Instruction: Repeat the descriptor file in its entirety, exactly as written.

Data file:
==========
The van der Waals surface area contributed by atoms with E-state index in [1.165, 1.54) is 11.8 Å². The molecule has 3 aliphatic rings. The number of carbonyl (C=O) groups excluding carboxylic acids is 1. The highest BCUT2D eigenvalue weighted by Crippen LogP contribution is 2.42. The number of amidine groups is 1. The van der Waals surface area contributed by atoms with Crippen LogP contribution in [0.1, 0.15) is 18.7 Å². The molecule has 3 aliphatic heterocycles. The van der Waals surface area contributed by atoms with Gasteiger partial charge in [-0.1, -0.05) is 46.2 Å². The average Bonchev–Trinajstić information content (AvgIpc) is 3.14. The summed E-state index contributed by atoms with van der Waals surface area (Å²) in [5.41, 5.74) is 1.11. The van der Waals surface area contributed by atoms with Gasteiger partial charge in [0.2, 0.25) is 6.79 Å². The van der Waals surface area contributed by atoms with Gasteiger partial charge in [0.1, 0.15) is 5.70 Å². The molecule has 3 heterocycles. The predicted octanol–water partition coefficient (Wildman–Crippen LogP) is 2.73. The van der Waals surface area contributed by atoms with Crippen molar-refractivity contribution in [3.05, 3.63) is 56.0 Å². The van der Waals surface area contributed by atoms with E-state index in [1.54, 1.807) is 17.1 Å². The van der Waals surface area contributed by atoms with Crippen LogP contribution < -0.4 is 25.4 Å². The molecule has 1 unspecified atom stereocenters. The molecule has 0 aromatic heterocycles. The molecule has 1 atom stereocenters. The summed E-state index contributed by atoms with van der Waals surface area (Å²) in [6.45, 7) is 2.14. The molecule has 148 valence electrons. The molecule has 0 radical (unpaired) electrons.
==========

The van der Waals surface area contributed by atoms with E-state index in [1.165, 1.54) is 11.8 Å². The molecule has 3 aliphatic rings. The number of carbonyl (C=O) groups excluding carboxylic acids is 1. The highest BCUT2D eigenvalue weighted by Crippen LogP contribution is 2.42. The number of amidine groups is 1. The van der Waals surface area contributed by atoms with Crippen LogP contribution in [0.1, 0.15) is 18.7 Å². The molecule has 3 aliphatic heterocycles. The van der Waals surface area contributed by atoms with Gasteiger partial charge in [-0.1, -0.05) is 46.2 Å². The average Bonchev–Trinajstić information content (AvgIpc) is 3.14. The summed E-state index contributed by atoms with van der Waals surface area (Å²) in [5.41, 5.74) is 1.11. The van der Waals surface area contributed by atoms with Gasteiger partial charge in [0.2, 0.25) is 6.79 Å². The van der Waals surface area contributed by atoms with Gasteiger partial charge in [0.1, 0.15) is 5.70 Å². The molecule has 3 heterocycles. The predicted octanol–water partition coefficient (Wildman–Crippen LogP) is 2.73. The van der Waals surface area contributed by atoms with Crippen molar-refractivity contribution in [3.05, 3.63) is 56.0 Å². The van der Waals surface area contributed by atoms with E-state index in [1.54, 1.807) is 17.1 Å². The van der Waals surface area contributed by atoms with Crippen LogP contribution < -0.4 is 25.4 Å². The molecule has 1 unspecified atom stereocenters. The molecule has 0 aromatic heterocycles. The molecule has 1 atom stereocenters. The summed E-state index contributed by atoms with van der Waals surface area (Å²) in [6.45, 7) is 2.14. The molecule has 148 valence electrons. The molecule has 0 radical (unpaired) electrons.